The AIA-SWO Design Workshop Steering Committee, led by Eric Gunderson, was charged with planning the charrette. Design is both a process and a product, and we paid ample attention to the matter of process when organizing what ultimately became a series of two workshops on consecutive Saturdays in February. Spreading the effort over two workshops separated by a week proved to be a stroke of genius – there would be a period for the germination of the ideas planted on the first Saturday. Carefully selecting the charrette participants and ensuring that a correct mixture of disciplines would occupy each of the teams/tables were likewise keys to the success of the workshops.(1)

Charette participants gather in the Atrium Building in downtown Eugene

It was a treat to collaborate with such a diverse group of creative individuals, building communities across the tables. The diversity led to the creation of strong visions for a bridge that will be experienced at many scales. Discussions quickly focused upon the desire to create something memorable and to offer a depth of experience as one crosses the span or visits the river and spaces beneath and around the bridge. The artists did not want to simply treat surfaces, but contribute to the making of places. They observed that the scope of the project is thrilling; subtlety may be lost at the scale of the bridge and yet could have a sublime power where the pace is slower and the river sets the mood.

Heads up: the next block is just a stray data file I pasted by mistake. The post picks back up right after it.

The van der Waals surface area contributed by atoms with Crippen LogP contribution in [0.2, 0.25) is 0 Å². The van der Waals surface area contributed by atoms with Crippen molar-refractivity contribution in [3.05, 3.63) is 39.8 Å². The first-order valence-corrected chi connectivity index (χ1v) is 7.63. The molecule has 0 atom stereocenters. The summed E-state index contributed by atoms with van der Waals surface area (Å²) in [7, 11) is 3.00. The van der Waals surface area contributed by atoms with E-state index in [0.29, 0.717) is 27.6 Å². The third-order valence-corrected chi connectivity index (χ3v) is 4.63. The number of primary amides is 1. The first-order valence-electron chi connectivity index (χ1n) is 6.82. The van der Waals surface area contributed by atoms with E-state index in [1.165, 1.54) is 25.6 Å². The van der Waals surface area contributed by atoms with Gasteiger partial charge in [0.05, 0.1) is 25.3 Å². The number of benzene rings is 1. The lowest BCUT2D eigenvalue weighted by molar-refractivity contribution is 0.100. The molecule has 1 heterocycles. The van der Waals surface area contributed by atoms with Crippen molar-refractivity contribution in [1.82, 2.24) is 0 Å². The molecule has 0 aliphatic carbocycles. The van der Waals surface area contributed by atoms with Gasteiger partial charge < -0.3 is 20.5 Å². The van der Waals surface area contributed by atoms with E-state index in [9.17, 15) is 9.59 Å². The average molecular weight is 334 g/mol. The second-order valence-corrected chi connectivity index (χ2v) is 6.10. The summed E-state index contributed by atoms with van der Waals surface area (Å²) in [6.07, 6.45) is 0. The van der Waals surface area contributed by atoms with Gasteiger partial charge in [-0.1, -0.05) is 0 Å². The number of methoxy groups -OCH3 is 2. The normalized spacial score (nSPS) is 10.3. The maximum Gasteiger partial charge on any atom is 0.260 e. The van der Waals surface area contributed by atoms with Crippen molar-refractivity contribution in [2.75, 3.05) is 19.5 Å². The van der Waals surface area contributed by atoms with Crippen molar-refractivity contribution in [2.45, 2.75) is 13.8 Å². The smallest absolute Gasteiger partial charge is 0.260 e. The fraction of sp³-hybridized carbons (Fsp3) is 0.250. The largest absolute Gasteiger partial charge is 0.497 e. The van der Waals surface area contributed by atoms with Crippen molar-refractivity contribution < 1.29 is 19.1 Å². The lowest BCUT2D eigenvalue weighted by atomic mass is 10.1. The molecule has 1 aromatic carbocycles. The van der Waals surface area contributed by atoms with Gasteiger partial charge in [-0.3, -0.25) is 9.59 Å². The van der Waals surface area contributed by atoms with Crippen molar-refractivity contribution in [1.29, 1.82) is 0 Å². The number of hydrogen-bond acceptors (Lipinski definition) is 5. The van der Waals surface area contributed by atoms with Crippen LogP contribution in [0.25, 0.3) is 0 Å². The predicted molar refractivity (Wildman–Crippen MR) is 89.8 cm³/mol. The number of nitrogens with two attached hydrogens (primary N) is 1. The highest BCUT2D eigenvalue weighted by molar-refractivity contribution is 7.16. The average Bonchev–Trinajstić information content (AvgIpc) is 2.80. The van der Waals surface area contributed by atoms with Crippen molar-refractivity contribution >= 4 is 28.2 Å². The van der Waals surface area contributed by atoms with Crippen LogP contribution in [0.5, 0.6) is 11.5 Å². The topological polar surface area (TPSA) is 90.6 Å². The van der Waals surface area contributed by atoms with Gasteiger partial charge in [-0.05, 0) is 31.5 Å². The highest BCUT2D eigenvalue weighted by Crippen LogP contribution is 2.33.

The charrette dynamic - engaging creative minds

While the dynamics of the various teams resulted in multiple outcomes, several themes emerged:

  • Doing more with less – employing a light touch
  • Weaving space and time, the organic and inorganic
  • Identifying crossings, transitions, gateways, nexus
  • Introducing cadence, rhythm, and undulation
  • Directing the One-Minute Movie
  • Assembling parts into a whole – a narrative
  • Crafting an experience: fleeting, recurring, and pondering
Giving themes expression

The means by which these themes might find expression as “actionable” design items included:
  • Tracing the arches of the span with fiber-optic lights
  • Amplifying the spatial qualities of the immediate geography
  • Planting a camas meadow – generating a burst of color to mark the passage of time
  • Detailing the sound walls thematically using pattern, texture, and color
  • Placing “footprints” in the landscape as tracers of natural and historic pathways
  • Respecting the inherent elegance of Jiri Strasky’s design for the bridge

Sound walls: abstracted basalt outcroppings